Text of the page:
The situation began changing in the post-Mao period with China reorienting its policies towards ‘four modernisations’, a dramatic opening to the West, and phenomenal economic growth led by Deng Xiaoping. In the 1960s and 1970s, China valued the importance of relations with Pakistan, which provided it with relief in the virtual cordon of hostile borders with most of its neighbours, as well as convenient access to the Middle East and Africa. From a full backing of Pakistan’s position based on the UN resolutions and self-determination for the people of Kashmir until the mid-1970s, China changed to respect the wishes of the Kashmiri people and then, by the 1990s, to support the bilateral efforts of Pakistan and India for a peaceful settlement. In 1996, President Jiang Zemin advised Pakistan to focus on economic development. Meanwhile, Sino-Indian relations had undergone a change and China had developed sensitivity to an emphasis on self-determination and needed to reconcile its positions with its concerns over separatist tendencies relating to Taiwan, Tibet, and Xinjiang.
The first upturn in Sino-Indian relations came during Rajiv Gandhi’s visit in 1988 when the two countries renounced the use of force and agreed to cooperate in fields of economy, trade and science and technology. The second break came during the 2003 visit under Atal Behari Vajpayee when India for the first time accepted Tibet in a formal joint communiqué as an integral part of the People’s Republic of China and agreed to open a border crossing between Tibet and Sikkim for trade. Both developments led to accelerated growth of economic relations between the two largest Asian neighbours.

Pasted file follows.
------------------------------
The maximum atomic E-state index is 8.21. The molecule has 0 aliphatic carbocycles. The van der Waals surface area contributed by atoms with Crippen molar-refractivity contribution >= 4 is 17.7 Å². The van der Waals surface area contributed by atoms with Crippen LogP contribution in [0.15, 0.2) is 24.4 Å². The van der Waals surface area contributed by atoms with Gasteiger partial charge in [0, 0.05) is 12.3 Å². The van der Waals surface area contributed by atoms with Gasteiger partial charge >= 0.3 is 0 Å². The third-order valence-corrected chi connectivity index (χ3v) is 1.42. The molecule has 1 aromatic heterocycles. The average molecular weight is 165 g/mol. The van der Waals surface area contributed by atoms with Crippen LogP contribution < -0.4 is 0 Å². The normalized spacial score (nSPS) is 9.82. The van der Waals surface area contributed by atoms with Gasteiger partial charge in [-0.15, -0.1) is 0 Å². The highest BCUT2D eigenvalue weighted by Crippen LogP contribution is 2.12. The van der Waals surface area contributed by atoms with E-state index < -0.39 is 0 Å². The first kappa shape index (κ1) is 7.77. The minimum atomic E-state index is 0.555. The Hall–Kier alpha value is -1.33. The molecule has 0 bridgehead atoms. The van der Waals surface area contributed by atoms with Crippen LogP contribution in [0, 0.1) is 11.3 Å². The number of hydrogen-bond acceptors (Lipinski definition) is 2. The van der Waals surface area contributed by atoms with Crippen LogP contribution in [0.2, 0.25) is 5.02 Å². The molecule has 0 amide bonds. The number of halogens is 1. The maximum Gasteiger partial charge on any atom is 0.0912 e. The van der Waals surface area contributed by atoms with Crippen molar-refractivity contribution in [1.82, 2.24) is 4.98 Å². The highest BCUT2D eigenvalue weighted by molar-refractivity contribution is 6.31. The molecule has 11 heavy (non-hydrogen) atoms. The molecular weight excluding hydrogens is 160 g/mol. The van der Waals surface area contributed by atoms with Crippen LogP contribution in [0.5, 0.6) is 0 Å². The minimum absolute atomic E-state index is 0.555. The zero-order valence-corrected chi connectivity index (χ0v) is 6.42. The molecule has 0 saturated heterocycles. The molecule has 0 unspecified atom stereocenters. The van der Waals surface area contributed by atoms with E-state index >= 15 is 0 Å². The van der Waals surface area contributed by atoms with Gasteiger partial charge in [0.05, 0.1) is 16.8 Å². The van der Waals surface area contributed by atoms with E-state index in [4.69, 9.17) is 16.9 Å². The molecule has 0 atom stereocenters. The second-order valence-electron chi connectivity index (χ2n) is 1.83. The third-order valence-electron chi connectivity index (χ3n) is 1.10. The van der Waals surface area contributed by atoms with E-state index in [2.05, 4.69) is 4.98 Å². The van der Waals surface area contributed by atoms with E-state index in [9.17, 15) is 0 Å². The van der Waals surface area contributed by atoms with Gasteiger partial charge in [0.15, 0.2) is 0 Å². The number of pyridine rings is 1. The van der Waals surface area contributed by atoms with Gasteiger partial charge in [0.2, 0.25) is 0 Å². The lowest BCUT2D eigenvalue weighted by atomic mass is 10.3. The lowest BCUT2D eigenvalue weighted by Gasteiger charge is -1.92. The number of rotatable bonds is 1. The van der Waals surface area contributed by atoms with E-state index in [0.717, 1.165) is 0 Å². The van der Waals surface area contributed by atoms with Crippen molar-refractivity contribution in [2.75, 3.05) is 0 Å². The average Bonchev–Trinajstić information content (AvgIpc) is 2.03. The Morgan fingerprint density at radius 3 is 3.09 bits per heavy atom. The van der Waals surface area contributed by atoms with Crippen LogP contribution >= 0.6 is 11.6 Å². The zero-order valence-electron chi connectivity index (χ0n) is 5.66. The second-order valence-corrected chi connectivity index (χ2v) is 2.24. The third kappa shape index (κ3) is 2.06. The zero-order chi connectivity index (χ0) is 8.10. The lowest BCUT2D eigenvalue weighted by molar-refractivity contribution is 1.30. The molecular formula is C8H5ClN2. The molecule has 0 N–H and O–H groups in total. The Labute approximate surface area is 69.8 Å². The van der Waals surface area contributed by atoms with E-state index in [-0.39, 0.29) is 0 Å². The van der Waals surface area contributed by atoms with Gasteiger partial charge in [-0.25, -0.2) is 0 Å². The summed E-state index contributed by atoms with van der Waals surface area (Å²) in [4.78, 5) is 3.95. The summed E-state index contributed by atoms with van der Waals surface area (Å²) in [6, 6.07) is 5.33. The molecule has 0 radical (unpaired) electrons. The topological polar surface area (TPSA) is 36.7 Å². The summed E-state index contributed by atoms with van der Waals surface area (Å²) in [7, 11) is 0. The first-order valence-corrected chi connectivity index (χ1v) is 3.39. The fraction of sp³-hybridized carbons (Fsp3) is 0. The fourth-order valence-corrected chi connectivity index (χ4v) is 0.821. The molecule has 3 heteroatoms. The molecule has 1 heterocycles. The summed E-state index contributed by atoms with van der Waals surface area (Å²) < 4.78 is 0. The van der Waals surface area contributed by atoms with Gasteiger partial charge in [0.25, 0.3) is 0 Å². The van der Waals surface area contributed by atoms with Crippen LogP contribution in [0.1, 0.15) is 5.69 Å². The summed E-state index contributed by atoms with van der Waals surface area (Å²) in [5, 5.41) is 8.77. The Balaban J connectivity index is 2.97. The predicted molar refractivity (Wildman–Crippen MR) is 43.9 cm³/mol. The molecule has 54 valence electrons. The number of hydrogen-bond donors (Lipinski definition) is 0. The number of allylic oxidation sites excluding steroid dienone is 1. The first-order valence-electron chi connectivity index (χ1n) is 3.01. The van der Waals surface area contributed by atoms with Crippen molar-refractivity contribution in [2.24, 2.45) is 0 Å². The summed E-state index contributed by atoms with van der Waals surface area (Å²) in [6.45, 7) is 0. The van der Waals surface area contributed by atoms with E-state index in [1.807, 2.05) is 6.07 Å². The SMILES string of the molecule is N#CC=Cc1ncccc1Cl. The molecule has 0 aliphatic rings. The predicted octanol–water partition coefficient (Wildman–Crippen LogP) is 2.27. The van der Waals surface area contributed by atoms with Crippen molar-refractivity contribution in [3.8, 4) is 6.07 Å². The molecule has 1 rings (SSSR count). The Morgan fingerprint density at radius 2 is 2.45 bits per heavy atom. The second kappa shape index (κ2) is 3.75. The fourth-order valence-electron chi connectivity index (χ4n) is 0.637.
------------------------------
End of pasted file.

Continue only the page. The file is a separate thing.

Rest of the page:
In the present times, the absence of a clash of interests and any outstanding issues is a vital point of strength of Sino-Pakistan bilateral relations. The attacks on Chinese engineers in Gwadar in 2004 and subsequent incidents of kidnappings and killings of Chinese nationals came as a shock to both the Chinese government and its public, and questions were raised openly about the safety of Chinese workers in Pakistan. Gwadar port features prominently in the China-Pakistan Economic Corridor (CPEC) plan and is considered a link between One Belt, One Road, and Maritime Silk Road projects. The security situation in Pakistan is thus proving to be the biggest hurdle in attracting investments in Pakistan, in addition to other factors such as corruption and lack of facilities.
While Sino-Pakistan relations have continued to grow on a sound political foundation and a unique convergence of geo-strategic interests, the realisation of their full potential will depend on Pakistan’s ability to engage with China in commerce, economic enterprise, and trade. Moreover, China views Pakistan as a potential ally against India, which it views as a potential rival. Even soft power and media in both China and Pakistan work to promote a favourable opinion for each other among the masses in both the countries. India needs to maintain her ‘soft power’ as a growing South Asian power and give a befitting reply to Pakistan and China. The Trump tweet is also being viewed by some in the Pakistani media as ‘the US getting closer to India’ under Modi regime. India needs to be equally mindful of China.
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people in Kanpur.